I looked at the empty spaghetti carton proudly displayed on a pristine white shelf. I peered inside. And there, as the little sign on the wall suggested, was a miniature art gallery. Ships in bottles – eat your hearts out. If it had been done by a little kid, it would have been very impressive. Maybe it was. There were a lot of little kids around.
To Art Basel HK 2015. This is the third year the world’s biggest industrial-scale art fair has held its Hong Kong event, an addition to longer-standing shows in Basel and Miami Beach. The ‘Basel’ brand happenings are supposed to be the ultimate contemporary art events, at which hundreds of galleries from around the world rent a patch in a vast exhibition hall and present a small number of their offerings. This must be quite a quandary: for every spaghetti carton put on display, a dozen totally different types of painting, sculpture or installation had to be left back home. What to choose to stand out? What if a rival gallery from Brazil or Japan also has a pasta-box miniaturist on their books?
What follows is a tiny portion, picked at random painstakingly curated to represent the sheer range of works here.
Starting with stuff that looks like a child’s playground, a child’s painting or a child’s nightmare…
Then we have the visual puns. The trash bag puzzled visitors, who thought it was exactly what it looked like. I plucked up the courage to prod it. It’s a bronze, painted with the exact semi-gloss effect of a black plastic bag. A vacuum cleaner that’s an electric guitar. A sports shoe that’s a broom. A watering can gun. And a wheeled suitcase that’s been bricked in. Clever and funny. But art?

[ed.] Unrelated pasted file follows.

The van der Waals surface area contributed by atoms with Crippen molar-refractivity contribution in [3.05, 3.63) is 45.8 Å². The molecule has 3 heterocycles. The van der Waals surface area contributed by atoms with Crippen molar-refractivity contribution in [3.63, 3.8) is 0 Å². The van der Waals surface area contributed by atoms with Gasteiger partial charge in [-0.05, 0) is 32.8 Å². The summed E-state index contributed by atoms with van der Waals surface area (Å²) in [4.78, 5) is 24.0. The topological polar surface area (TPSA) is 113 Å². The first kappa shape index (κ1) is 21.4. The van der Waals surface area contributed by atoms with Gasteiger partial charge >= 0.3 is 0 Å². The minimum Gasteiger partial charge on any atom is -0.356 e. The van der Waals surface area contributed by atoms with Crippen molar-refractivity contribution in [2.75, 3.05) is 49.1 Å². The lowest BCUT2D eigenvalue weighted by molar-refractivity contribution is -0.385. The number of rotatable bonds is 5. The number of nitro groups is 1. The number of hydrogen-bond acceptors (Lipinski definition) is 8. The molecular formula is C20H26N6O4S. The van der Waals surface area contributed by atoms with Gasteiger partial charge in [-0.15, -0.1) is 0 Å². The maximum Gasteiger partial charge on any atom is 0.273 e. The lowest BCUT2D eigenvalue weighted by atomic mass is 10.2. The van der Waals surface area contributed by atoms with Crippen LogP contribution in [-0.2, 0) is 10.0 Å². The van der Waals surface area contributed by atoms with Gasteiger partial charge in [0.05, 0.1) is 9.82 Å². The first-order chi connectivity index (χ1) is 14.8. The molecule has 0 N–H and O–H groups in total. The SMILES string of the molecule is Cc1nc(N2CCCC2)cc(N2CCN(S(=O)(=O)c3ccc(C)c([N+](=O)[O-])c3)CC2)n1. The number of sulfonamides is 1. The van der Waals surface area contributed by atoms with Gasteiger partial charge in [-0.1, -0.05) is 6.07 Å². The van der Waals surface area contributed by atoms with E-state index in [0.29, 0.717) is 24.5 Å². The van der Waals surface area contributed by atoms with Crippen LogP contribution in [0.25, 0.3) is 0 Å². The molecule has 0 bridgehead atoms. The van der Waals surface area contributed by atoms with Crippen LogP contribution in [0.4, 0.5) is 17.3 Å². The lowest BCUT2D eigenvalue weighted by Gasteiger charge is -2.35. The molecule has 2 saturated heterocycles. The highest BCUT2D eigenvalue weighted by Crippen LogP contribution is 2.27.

The inevitable creepy stuff. The hyper-realist silicon (and human hair) sculptures by Sam Jinks attracted the biggest crowds.Did I see the kneeling girl breathe?
I have a soft spot for what might be called political collage. One artist that stood out was Leang Seckon of Cambodia, who lived through the terrors of the Khmer Rouge era. (The bottom two here are from a Kuala Lumpur gallery, possibly by a Malaysian artist – a Southeast Asian-themed installation of cushions accompanied by two chairs that are impossible to sit on.)
It has long seemed that Hong Kong is a place where fads and memes come to die. All sorts of once-fashionable ideas, having grown stale and outdated back home, come in search of somewhere that will still take them seriously. The Heritage Foundation’s economic freedom criteria. Stand-up comedy. Various environmental/dietary/consumer fads. Yoga/pilates/spas. The aging-population panic. You have to wonder whether Art Basel, and maybe the whole modern-art/investment-market thing, is another intellectual or cultural cast-off. Not least because this this event gets so crowded you spend much of your time viewing other people…
Though it is a truly international crowd. Beijing intellectuals, trendy Southeast Asians, cool French. If this is a pretentious bit of Western money-driven hype, it is luring all of Asia. Hong Kong is the ‘hub’ its officials want it to be – even if it’s of the ‘post-skill arts movement’. (For a taste of the skeptical view from the Western world, try this or this.)…
The public popularity of Art Basel HK also offers hope that the mega-museum at West Kowloon could be a hit if it can organize the exhibits side of things. It’s not that it’s great – it’s just that after hiking and food, it’s the only thing left in Hong Kong that isn’t packed out with visitors buying Yakult and gold watches.